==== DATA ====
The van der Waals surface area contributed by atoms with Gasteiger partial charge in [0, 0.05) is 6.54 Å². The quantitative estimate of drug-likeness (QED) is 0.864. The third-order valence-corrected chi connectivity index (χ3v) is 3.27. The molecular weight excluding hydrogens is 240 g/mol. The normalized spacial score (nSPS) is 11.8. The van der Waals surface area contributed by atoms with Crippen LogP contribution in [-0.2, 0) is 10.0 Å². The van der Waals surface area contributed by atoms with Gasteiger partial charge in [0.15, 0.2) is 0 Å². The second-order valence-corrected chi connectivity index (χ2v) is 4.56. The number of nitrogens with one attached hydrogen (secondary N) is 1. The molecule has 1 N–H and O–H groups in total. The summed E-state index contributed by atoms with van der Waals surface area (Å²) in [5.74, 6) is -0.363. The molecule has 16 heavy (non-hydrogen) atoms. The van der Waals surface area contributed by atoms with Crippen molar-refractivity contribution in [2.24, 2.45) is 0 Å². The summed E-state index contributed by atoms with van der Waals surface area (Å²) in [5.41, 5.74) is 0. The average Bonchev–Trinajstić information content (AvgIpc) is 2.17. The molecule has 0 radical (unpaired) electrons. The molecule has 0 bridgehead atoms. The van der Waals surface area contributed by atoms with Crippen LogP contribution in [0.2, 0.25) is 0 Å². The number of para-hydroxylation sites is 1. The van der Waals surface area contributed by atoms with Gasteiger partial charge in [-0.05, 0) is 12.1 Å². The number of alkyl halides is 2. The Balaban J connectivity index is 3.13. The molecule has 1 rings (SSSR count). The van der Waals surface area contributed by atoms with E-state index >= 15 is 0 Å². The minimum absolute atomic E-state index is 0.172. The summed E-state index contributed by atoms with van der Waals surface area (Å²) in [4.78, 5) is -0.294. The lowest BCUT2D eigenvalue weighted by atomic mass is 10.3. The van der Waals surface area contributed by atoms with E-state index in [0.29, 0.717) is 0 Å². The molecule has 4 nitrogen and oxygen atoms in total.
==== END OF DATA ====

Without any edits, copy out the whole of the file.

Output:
The van der Waals surface area contributed by atoms with Gasteiger partial charge in [0, 0.05) is 6.54 Å². The quantitative estimate of drug-likeness (QED) is 0.864. The third-order valence-corrected chi connectivity index (χ3v) is 3.27. The molecular weight excluding hydrogens is 240 g/mol. The normalized spacial score (nSPS) is 11.8. The van der Waals surface area contributed by atoms with Crippen LogP contribution in [-0.2, 0) is 10.0 Å². The van der Waals surface area contributed by atoms with Gasteiger partial charge in [0.15, 0.2) is 0 Å². The second-order valence-corrected chi connectivity index (χ2v) is 4.56. The number of nitrogens with one attached hydrogen (secondary N) is 1. The molecule has 1 N–H and O–H groups in total. The summed E-state index contributed by atoms with van der Waals surface area (Å²) in [5.74, 6) is -0.363. The molecule has 16 heavy (non-hydrogen) atoms. The van der Waals surface area contributed by atoms with Crippen molar-refractivity contribution in [2.24, 2.45) is 0 Å². The summed E-state index contributed by atoms with van der Waals surface area (Å²) in [5.41, 5.74) is 0. The average Bonchev–Trinajstić information content (AvgIpc) is 2.17. The molecule has 0 radical (unpaired) electrons. The molecule has 0 bridgehead atoms. The van der Waals surface area contributed by atoms with Crippen LogP contribution in [0.2, 0.25) is 0 Å². The number of para-hydroxylation sites is 1. The van der Waals surface area contributed by atoms with Gasteiger partial charge in [-0.05, 0) is 12.1 Å². The number of alkyl halides is 2. The Balaban J connectivity index is 3.13. The molecule has 1 rings (SSSR count). The van der Waals surface area contributed by atoms with E-state index >= 15 is 0 Å². The minimum absolute atomic E-state index is 0.172. The summed E-state index contributed by atoms with van der Waals surface area (Å²) in [4.78, 5) is -0.294. The lowest BCUT2D eigenvalue weighted by atomic mass is 10.3. The van der Waals surface area contributed by atoms with E-state index in [0.29, 0.717) is 0 Å². The molecule has 4 nitrogen and oxygen atoms in total.